Wednesday, April 3, 2013

Newmania: Secret Squirrel Business

Thinking back 12 months, there was one LNP policy that I agreed with: the one about ensuring that the business of government was conducted openly, with transparency and accountability. Yes, it’s all of the big governance buzzwords crammed in together, but it means something, particularly in a state like Queensland which has no upper house to provide balance or oversight.

With the CMC in turmoil, it seems like time to revisit that pre-election promise and see just how King Campbell and his band of not-so merry ministers is doing in terms of being accountable to the people who elected them.

The page is gone...whooosh...although I did find the policy points below. It's unclear what they relate to, although it could be the detailed dot-points of the Accountability policy. I don't recall the detail.

In fact, the entire LNP website has been transformed from the website that included all of the Can Do policies for Queensland to a site featuring Tony Abbott and placing the Queensland LNP in a federal context. That makes sense – there’s a federal election in less than six months. Unfortunately that doesn’t help those of us who wanted to keep an eye on those pesky election promises. They’re not there.

Perhaps you remember the LNP’s five point Can Do Action Plan, and if not, the headlines are conveniently preserved on the new-look website. The five points were

o Grow a Four Pillar Economy

o Lower the cost of living for families by cutting waste

o Deliver Better Infrastructure and better planning

o Revitalise Front Line Services

o Restore Accountability in Government
  So what does this ‘accountability in Government’ policy mean? According to the website, it includes such flimsy concepts as

o CanDo LNP’s First 100 Days Plan

o A Public Service to Serve Queensland

o Empowering Queensland Communities

o Giving communities a choice on de-amalgamation

o Planning and reinstating the role of the Coordinator-General

I’m hard-pressed to see what any of those items have to do with the literal meaning of accountability as it applies to a democratically elected government. They could have called that policy grouping “F*cking Around with Queensland’s Government Structure” and it would have been as accurate and as enlightening.

Mercifully, the current website includes links that take you to the detail that was included in the original policy document…or so I had hoped. Instead, when I clicked the link, I was confronted absolutely nothing. The page has I was looking for, with details of the Accountability policy has not been loaded into the new-look LNP website.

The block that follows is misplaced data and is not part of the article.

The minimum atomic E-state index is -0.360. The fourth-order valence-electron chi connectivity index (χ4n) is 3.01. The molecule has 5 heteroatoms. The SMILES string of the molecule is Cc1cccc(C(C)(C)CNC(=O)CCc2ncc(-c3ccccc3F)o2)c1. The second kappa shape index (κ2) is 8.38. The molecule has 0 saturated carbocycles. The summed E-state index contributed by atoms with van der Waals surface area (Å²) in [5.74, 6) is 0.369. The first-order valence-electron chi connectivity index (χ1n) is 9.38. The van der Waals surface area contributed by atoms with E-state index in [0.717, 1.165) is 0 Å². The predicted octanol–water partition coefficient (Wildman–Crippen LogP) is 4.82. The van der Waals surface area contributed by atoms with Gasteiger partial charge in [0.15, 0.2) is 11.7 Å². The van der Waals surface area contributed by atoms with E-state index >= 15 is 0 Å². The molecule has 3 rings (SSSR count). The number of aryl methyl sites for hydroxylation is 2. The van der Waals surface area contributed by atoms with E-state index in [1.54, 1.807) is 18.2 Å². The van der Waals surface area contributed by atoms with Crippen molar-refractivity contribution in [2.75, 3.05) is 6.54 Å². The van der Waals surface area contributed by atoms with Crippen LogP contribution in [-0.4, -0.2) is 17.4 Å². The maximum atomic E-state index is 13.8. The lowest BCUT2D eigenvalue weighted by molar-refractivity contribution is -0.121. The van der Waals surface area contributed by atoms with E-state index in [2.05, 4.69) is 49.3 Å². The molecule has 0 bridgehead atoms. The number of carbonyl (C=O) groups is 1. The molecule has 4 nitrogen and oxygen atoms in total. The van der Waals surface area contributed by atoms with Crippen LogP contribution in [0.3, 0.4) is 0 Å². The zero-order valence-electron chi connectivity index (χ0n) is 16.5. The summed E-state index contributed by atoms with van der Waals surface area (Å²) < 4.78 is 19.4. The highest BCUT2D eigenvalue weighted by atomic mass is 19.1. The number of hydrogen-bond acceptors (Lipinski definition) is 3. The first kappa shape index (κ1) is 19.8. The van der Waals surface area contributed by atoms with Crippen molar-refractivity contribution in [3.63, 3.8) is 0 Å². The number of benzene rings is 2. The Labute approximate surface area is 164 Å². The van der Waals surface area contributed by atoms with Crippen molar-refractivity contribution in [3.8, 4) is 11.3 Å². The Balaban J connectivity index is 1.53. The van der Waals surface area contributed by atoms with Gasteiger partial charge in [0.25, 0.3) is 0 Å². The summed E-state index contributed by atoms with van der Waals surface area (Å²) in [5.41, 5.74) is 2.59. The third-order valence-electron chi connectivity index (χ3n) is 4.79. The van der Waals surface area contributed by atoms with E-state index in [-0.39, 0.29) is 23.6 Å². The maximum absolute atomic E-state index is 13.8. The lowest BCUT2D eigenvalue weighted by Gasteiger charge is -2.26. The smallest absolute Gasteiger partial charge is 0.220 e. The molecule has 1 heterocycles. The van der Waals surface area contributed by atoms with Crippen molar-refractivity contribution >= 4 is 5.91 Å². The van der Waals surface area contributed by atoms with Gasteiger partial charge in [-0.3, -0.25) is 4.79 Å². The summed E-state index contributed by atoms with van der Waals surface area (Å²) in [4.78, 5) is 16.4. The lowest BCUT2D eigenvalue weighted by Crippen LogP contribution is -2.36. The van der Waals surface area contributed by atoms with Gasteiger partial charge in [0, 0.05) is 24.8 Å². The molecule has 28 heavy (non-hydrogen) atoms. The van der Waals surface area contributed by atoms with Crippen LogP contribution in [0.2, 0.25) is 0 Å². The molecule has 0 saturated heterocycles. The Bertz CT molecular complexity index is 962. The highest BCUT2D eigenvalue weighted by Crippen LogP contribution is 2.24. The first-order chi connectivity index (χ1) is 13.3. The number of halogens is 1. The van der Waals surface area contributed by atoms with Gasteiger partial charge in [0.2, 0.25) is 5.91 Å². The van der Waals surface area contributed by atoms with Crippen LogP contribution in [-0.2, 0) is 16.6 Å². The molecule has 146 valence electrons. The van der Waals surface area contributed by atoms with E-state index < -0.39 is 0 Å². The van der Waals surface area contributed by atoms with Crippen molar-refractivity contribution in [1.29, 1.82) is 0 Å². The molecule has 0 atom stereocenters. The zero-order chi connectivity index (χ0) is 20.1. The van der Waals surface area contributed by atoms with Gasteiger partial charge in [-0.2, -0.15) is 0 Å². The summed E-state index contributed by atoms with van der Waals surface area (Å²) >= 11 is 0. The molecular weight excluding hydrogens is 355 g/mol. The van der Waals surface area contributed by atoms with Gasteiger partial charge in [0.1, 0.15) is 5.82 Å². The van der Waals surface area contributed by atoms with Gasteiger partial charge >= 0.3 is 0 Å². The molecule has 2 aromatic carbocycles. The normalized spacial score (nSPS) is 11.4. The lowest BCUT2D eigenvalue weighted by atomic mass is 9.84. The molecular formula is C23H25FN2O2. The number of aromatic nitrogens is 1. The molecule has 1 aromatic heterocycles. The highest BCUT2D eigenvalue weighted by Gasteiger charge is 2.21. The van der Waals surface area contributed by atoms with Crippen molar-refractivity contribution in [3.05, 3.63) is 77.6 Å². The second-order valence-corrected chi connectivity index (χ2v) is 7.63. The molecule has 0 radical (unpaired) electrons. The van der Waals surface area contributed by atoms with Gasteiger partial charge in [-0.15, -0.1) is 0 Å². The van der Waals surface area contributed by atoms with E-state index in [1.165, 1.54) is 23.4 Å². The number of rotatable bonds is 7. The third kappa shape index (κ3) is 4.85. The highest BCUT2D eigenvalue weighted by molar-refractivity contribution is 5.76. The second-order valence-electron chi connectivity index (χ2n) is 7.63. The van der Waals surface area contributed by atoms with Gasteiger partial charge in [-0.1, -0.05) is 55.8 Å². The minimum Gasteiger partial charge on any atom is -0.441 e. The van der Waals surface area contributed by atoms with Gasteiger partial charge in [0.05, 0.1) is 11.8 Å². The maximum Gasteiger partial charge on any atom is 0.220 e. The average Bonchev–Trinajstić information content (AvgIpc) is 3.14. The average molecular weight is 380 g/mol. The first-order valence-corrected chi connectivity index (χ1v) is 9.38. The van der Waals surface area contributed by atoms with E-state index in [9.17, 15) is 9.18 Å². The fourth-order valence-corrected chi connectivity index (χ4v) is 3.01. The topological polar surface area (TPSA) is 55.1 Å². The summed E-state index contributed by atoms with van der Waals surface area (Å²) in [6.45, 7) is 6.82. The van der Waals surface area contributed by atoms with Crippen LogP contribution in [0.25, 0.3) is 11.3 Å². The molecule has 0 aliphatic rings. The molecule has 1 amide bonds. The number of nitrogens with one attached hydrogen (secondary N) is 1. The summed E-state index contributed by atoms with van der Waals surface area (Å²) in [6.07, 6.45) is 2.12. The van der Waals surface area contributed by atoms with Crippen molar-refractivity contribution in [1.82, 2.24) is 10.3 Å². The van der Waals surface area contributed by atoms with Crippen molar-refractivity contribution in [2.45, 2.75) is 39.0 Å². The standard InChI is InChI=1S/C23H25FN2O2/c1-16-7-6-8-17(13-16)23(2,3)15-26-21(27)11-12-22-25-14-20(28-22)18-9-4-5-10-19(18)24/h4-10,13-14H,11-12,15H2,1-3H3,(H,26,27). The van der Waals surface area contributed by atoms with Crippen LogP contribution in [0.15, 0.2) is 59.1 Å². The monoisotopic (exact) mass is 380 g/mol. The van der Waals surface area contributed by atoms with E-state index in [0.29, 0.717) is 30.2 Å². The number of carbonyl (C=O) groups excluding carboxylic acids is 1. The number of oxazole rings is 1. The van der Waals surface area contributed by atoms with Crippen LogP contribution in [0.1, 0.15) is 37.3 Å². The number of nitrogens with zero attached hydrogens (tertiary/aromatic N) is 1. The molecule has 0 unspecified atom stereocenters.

In fact, of the five major policy areas that the LNP themselves promoted in 2012, only one now links to anything more substantial than a slogan. Don’t be surprised that it’s the Queensland Economy page that has been preserved.

In the absence – deliberate or otherwise – of the LNP’s definition of an accountable government, I’ll try to define it: An accountable government is one which is transparent, responsive and ultimately answerable to the electorate.

That’s the kind of definition I envisaged when I first heard that "restoring accountability" was not just part of the LNP vocabulary, it was a key LNP policy. But where are we now, fifty-three weeks down a pretty unpleasant path? Do we have that accountable government I hoped for?

Queensland’s Crime and Misconduct Commission (CMC), seems like a place to start and after today's shenanigans, I’d say not. The results of an in-depth enquiry into the CMC were released today, and part of the recommendations included these secret-squirrel suggestions:

 Abolish ethical standards units in Queensland government departments, replacing them with ‘responsible management’

 Give the state government the legal right to refuse access to documents, without having to supply a reason
 Prohibit the CMC from investigating any matters without the permission of the attorney- general

 Make it illegal for anyone, including people who have made a complaint, to talk about their complaint
That looks to me like a whole lot less transparency around the government, and if the electorate can't see what the government is doing, can't request enquiries without being silenced, can't access documents with certainty, and have no independent oversight within their government departments, how can they hold the government accountable for anything?
Perhaps they'll do better with accountability should they win the federal election in September. At least they'll have an upper house to keep the egos in check.

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